But I wanted to take this time to pay homage to the primary reason the Cards are doing so well – the starting pitching.
Consider the following numbers for a pitcher – let's call him "Louis Saint".
Let's say that this guy, in 34 starts, goes 20-7 with 7 no-decisions, with a 3.35 ERA. He's pitched 223 innings in 34 starts, an average of 6.56 innings per start, allowing 210 hits. He's struck out 161 batters and walked just 61. He's thrown 3355 pitches, an average of 98.7 pitches per start and 15.0 pitches per inning. He's got a WHIP of 1.22, a K rate of 6.50 K's per 9 IP, and a K/BB ratio of 2.64 to 1. He's allowed 17 homers, or about one home run every 13 innings of work. It helps, of course, that he's getting 5.44 runs per game offensive support.
How would you like to have a pitcher like that? Sounds like an ace, doesn't it?
Well, the Cards don't have an individual pitcher – yet – posting a 20-7 record in 34 regular-season starts, but they have something perhaps even more remarkable – they have an entire starting rotation for which these are the composite numbers.
Yes, as you've probably guessed, the numbers above are the totals for the entire 5-man pitching rotation through the first 34 games of the 2005 regular season – Carpenter, Mulder, Marquis, Suppan, and Morris.
The first three – Carpenter, Mulder, and Marquis – have each won 5 games – Carpenter in 8 starts, Mulder and Marquis in 7 – for a total of 15 wins and just 4 losses (with 3 no-decisions). Suppan and Morris are a combined 5-3 in 11 starts.
Mulder's got his WHIP down 1.06 and his ERA down to 2.70 after a shaky first two games this season. Marquis – whose 2004 WHIP of 1.42 belied his 15 wins and 3.71 ERA – has a WHIP of 1.09 and an ERA of 3.26. Morris is at 1.14 and 3.10. Carpenter is at 1.32 and 4.02 and Suppan is at 1.45 and 3.53 (and even with the high WHIP, he should have more than 3 wins, given his 3.17 runs of support in his first six starts before the Cards got those 9 runs for him on Thursday night).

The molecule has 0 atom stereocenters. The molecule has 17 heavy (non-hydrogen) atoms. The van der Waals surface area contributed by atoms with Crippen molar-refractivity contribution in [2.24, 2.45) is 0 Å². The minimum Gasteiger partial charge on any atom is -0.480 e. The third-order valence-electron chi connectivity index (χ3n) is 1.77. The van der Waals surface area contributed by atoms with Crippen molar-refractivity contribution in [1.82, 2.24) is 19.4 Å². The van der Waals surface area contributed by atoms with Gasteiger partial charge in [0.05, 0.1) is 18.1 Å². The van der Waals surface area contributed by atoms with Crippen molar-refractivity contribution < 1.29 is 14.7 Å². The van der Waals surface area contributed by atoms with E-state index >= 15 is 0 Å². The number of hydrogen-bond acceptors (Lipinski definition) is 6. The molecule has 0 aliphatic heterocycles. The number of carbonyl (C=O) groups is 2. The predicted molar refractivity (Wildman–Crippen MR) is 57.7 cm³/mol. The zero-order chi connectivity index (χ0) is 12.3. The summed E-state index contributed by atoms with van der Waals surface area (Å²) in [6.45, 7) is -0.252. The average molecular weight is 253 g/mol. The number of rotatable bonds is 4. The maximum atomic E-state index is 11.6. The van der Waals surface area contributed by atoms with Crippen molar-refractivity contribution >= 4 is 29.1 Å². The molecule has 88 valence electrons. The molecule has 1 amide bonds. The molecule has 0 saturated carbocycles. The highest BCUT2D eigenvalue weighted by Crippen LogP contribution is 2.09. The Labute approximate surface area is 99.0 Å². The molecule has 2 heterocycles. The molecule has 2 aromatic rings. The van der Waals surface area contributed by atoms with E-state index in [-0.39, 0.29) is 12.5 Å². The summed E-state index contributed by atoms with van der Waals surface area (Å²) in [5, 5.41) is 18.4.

They've gone deep into games, too, as the 6.56 innings per start figure implies – we've had only two games all season where our starting pitcher failed to go five innings, and only six more games in which our starter failed to go six full innings.
But, while they're going deep, they're not throwing a lot of pitches – the 118 pitches thrown by Carpenter when he shut out the Cubs a few weeks ago is the season high, and we've only had seven games out of 34 where the starter even threw 110 pitches. This implies a considerable amount of efficiency, and the implication is well backed up by the numbers – Carpenter is averaging 103 pitches per start and 15.4 pitches per innings. Marquis is at 106 and 15.8; Suppan is at 96.3 and 15.5.
Morris, while not yet consistently going deep into games (he's averaging just 5.8 innings per start since coming off the disabled list), is pitching as efficiently as the others – 15.5 pitches per inning.
But the real boon has been the pitching of Mark Mulder.
Even with his poor first two games, Mulder is now averaging 7.14 innings and 94.7 pitches per start, which works out to a remarkable 13.3 pitches per inning. Despite throwing 50 innings in 7 starts, he's only gone over 100 pitches twice this season – 104 is his peak, and the day he threw 101 pitches was the day he pitched his 10-inning shutout.
The numbers look even better if you discount Mulder's first two starts – since he took the loss against the Reds on April 13, Mulder has made five starts, going 39 innings. In those 39 innings, he's allowed 22 hits, walked just 7 (for a WHIP of 0.74!) and posted a Gibson-esque 1.15 ERA – and that's despite allowing 5 runs to the Braves in the Hudson game!
Who knows how long this can last? At their current pace (20 wins from the starters in 34 games), the Cards are going to get 95 wins from their starting pitching – which is unheard of in this day and age. By contrast, last year's starters had only 12 wins between them by the 34-game point, and won 74 games on the season – a respectable total, but well behind what could be a near-record setting effort by our Big Five in 2005.